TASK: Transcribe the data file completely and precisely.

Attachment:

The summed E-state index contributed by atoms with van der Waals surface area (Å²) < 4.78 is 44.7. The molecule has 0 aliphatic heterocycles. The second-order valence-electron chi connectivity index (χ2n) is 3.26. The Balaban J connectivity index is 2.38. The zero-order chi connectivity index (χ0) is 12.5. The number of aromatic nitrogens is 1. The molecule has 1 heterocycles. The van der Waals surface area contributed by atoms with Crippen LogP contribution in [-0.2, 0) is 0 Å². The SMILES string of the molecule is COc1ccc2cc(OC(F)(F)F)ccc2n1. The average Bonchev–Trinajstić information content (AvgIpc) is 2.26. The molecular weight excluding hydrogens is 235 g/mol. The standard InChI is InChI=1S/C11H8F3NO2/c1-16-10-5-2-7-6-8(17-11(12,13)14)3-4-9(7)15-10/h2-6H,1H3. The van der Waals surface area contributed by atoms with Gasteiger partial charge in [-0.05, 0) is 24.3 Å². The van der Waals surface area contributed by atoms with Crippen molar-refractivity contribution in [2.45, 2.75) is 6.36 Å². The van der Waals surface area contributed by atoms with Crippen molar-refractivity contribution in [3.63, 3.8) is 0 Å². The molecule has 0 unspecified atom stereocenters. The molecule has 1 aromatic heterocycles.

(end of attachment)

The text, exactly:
The summed E-state index contributed by atoms with van der Waals surface area (Å²) < 4.78 is 44.7. The molecule has 0 aliphatic heterocycles. The second-order valence-electron chi connectivity index (χ2n) is 3.26. The Balaban J connectivity index is 2.38. The zero-order chi connectivity index (χ0) is 12.5. The number of aromatic nitrogens is 1. The molecule has 1 heterocycles. The van der Waals surface area contributed by atoms with Crippen LogP contribution in [-0.2, 0) is 0 Å². The SMILES string of the molecule is COc1ccc2cc(OC(F)(F)F)ccc2n1. The average Bonchev–Trinajstić information content (AvgIpc) is 2.26. The molecular weight excluding hydrogens is 235 g/mol. The standard InChI is InChI=1S/C11H8F3NO2/c1-16-10-5-2-7-6-8(17-11(12,13)14)3-4-9(7)15-10/h2-6H,1H3. The van der Waals surface area contributed by atoms with Gasteiger partial charge in [-0.05, 0) is 24.3 Å². The van der Waals surface area contributed by atoms with Crippen molar-refractivity contribution in [2.45, 2.75) is 6.36 Å². The van der Waals surface area contributed by atoms with Crippen molar-refractivity contribution in [3.63, 3.8) is 0 Å². The molecule has 0 unspecified atom stereocenters. The molecule has 1 aromatic heterocycles.